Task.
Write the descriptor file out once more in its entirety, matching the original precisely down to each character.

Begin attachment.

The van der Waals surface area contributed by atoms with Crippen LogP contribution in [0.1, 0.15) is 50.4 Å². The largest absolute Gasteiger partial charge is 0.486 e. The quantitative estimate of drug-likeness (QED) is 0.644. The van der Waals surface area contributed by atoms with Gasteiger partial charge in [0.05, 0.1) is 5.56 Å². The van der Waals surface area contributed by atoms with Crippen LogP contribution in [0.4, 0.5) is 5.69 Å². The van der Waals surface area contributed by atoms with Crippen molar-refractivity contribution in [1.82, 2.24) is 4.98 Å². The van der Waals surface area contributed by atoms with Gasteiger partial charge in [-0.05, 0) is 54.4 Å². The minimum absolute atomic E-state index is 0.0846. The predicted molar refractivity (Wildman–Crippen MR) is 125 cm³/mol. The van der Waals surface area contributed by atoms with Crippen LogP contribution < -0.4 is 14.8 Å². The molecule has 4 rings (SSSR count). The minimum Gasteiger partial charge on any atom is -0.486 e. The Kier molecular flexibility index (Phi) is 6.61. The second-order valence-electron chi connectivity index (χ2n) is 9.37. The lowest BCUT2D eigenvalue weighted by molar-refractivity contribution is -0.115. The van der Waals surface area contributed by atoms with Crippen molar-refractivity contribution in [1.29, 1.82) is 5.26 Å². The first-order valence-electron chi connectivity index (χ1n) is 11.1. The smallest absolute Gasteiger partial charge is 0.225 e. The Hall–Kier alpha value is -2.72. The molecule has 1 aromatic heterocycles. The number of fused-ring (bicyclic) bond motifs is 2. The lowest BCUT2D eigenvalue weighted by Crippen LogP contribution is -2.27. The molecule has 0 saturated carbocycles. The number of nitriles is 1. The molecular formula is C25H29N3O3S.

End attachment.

The van der Waals surface area contributed by atoms with Crippen LogP contribution in [0.1, 0.15) is 50.4 Å². The largest absolute Gasteiger partial charge is 0.486 e. The quantitative estimate of drug-likeness (QED) is 0.644. The van der Waals surface area contributed by atoms with Gasteiger partial charge in [0.05, 0.1) is 5.56 Å². The van der Waals surface area contributed by atoms with Crippen LogP contribution in [0.4, 0.5) is 5.69 Å². The van der Waals surface area contributed by atoms with Crippen molar-refractivity contribution in [1.82, 2.24) is 4.98 Å². The van der Waals surface area contributed by atoms with Gasteiger partial charge in [-0.05, 0) is 54.4 Å². The minimum absolute atomic E-state index is 0.0846. The predicted molar refractivity (Wildman–Crippen MR) is 125 cm³/mol. The van der Waals surface area contributed by atoms with Crippen LogP contribution < -0.4 is 14.8 Å². The molecule has 4 rings (SSSR count). The minimum Gasteiger partial charge on any atom is -0.486 e. The Kier molecular flexibility index (Phi) is 6.61. The second-order valence-electron chi connectivity index (χ2n) is 9.37. The lowest BCUT2D eigenvalue weighted by molar-refractivity contribution is -0.115. The van der Waals surface area contributed by atoms with Crippen molar-refractivity contribution in [1.29, 1.82) is 5.26 Å². The first-order valence-electron chi connectivity index (χ1n) is 11.1. The smallest absolute Gasteiger partial charge is 0.225 e. The Hall–Kier alpha value is -2.72. The molecule has 1 aromatic heterocycles. The number of fused-ring (bicyclic) bond motifs is 2. The lowest BCUT2D eigenvalue weighted by Crippen LogP contribution is -2.27. The molecule has 0 saturated carbocycles. The number of nitriles is 1. The molecular formula is C25H29N3O3S.